Be transported to the USA and discover the different species who call the second longest river in North America their home. The Mississippi River and the flood plains surrounding it have become a complex eco-system that many different fish, birds and mammals are reliant on. 25% of all fish species living in North America can be found in the Mississippi River which amounts to around 280 different kinds of fish. There are also 145 reptiles and amphibian species who can be found at the Upper end of the Mississippi River most notably the Mississippi Map Turtle who’s name originates from the distinct markings resemble the contour lines on the map of the area surrounding the river. They are also notorious for being a little overly friendly so please don’t put your fingers near the them or you might leave with a little love bite.

The Mississippi River is home to many fish, however there are more and more invasive species being introduced, many of whom are much bigger fresh water fish who are native to the Amazon. Many hobbyists buy these fish when they are small and do not anticipate the size that they grow to and have to get rid of them which sometimes leads to them being placed into different rivers along the US. Some of these types of invasive species can be seen in our River Giants display and I’m sure you can image the fright our Plecos would get if they came face to face with one of these monsters.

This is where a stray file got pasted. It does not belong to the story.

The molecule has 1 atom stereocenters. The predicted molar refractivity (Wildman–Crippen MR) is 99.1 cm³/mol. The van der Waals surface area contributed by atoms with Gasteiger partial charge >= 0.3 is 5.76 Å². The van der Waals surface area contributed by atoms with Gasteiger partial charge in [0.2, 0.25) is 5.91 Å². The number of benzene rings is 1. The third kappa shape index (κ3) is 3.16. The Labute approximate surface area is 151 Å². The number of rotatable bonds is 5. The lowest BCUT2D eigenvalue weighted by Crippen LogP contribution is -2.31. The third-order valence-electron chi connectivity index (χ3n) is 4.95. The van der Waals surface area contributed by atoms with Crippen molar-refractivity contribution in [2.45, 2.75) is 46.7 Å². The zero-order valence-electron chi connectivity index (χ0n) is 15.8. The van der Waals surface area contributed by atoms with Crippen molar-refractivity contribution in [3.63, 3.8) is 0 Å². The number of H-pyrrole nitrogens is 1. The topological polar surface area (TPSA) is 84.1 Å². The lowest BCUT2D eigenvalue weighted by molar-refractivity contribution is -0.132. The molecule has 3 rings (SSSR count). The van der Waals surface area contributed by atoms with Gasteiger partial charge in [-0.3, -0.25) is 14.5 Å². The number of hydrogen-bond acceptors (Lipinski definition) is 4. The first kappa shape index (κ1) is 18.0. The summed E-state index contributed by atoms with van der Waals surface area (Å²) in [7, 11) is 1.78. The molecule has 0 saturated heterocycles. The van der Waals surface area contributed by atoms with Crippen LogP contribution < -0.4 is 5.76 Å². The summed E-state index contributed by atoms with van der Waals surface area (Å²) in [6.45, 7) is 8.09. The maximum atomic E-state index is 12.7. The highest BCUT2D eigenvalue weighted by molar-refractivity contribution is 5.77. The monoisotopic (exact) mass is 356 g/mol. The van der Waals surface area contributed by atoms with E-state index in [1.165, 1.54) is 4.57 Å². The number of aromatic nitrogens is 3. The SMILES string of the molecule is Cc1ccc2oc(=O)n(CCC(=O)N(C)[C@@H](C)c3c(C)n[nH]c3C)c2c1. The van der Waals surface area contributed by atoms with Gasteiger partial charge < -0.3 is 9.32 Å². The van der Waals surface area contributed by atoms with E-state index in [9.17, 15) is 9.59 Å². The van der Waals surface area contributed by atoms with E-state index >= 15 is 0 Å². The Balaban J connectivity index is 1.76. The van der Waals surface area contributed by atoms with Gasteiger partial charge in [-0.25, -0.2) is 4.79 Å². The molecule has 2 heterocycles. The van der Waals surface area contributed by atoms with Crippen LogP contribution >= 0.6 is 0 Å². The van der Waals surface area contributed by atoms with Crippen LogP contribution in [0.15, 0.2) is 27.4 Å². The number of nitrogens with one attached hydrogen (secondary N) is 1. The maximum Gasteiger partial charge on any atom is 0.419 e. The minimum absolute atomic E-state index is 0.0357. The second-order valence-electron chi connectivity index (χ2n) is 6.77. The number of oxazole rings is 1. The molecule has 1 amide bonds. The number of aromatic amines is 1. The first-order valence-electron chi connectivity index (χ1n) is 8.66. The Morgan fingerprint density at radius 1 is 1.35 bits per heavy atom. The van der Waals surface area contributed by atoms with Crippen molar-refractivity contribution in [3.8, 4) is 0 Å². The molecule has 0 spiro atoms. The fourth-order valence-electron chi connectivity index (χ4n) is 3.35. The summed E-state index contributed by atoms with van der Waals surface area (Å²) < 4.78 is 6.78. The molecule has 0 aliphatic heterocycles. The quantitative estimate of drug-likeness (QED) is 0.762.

Current Water Temp

23°C / 73.4°F

Water Type

Fresh Water

Climate / Biome


In This Exhibit

3 turtles, 3 fish

Where are we?

North America

The Mississippi is an iconic part of the region and has been used as a setting for many novels most famously The Adventures of Tom Sawyer and in movies. There is also a rich musical history that surrounds the area especially around New Orleans which is seen as the birthplace of modern Jazz Music. Although it is an amazing natural habitat it can be dangerous and is the grave site of the first European to discover it as the Spanish explorer did not realise how quickly the river could flood in the wet season and was drowned in the waters.

In This Exhibit

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